The Autophone was patented in 1909 by Cornelius Reinhardt, assignor to the Autophone Co., San Francisco, California, Patent No. 909,455. The Autophone is a phonograph designed to play twelve Blue Amberol or other hard cylinder records automatically in sequence. On average, a record will play for about four minutes, enabling the machine to produce music unattended for 45+ minutes on a single winding. The Autophone was manufactured by the American Phonograph Co., 102 West 101st Street, New York.

In early 1913, reports about the Autophone began appearing in Canadian newspapers, especially in British Columbia, highly praising the new invention. In June, 1913, after obtaining the patent rights to the machine for all of Canada and the Pacific Coast States, the Canada Autophone Co. Ltd. put the Autophone on the market, introducing it to the public with free daily recitals at 910 Robson Street, Vancouver, B.C.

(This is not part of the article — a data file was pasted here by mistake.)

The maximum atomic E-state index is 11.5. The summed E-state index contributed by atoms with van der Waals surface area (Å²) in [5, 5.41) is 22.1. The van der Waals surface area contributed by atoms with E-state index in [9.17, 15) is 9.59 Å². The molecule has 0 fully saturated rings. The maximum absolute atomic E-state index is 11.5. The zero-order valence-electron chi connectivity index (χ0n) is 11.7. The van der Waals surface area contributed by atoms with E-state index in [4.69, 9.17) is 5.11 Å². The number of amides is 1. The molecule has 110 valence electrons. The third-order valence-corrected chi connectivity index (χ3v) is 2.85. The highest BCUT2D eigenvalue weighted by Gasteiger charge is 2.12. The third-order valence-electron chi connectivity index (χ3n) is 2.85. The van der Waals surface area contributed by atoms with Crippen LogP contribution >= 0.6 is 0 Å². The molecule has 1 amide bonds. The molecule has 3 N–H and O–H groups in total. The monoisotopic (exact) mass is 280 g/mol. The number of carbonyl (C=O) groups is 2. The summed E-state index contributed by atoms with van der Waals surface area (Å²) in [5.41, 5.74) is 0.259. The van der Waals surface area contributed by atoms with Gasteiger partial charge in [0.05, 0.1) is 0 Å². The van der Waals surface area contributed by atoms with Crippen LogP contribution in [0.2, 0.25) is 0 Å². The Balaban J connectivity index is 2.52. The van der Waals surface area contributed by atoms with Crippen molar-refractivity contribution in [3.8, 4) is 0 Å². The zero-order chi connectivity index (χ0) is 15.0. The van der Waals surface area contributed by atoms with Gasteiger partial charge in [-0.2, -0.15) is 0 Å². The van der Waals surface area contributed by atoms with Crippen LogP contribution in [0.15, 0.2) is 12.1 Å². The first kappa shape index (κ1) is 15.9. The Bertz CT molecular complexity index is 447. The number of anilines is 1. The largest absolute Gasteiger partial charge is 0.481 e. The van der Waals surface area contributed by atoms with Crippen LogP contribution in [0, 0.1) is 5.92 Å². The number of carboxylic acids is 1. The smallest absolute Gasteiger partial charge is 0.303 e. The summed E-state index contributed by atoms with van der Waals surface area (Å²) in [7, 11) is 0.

In July, 1914, the Dominion Autophone Co. Ltd., Vancouver, B.C., purchased the patent rights to the Autophone from the Canada Autophone Co. Ltd. Initially it acquired its stock of Autophones from the manufacturer in New York. By early 1915, it was manufacturing the Autophone in Canada.

Talking Machine World, February 1909, p. 75. Patent 909,455 for the Autophone.

Victoria Daily Times, May 20, 1913, p. 4.

Vancouver Sun, June 2, 1913, p. 11.

The Province (Vancouver), June 10, 1913, p. 8.

Vancouver Sun, June 14, 1913, p. 8.

The Province (Vancouver), June 18, 1913, p. 17.

Vancouver Daily World, June 16, 1914, p. 12.

National Post (Toronto), July 25, 1914, p. 3.

Talking Machine World, January 1915, p. 30 and February 1915, p. 45.

Victoria Daily Times, March 30, 1915, p. 5.

An Autophone manufactured by the Dominion Autophone Company Ltd., Vancouver, B.C.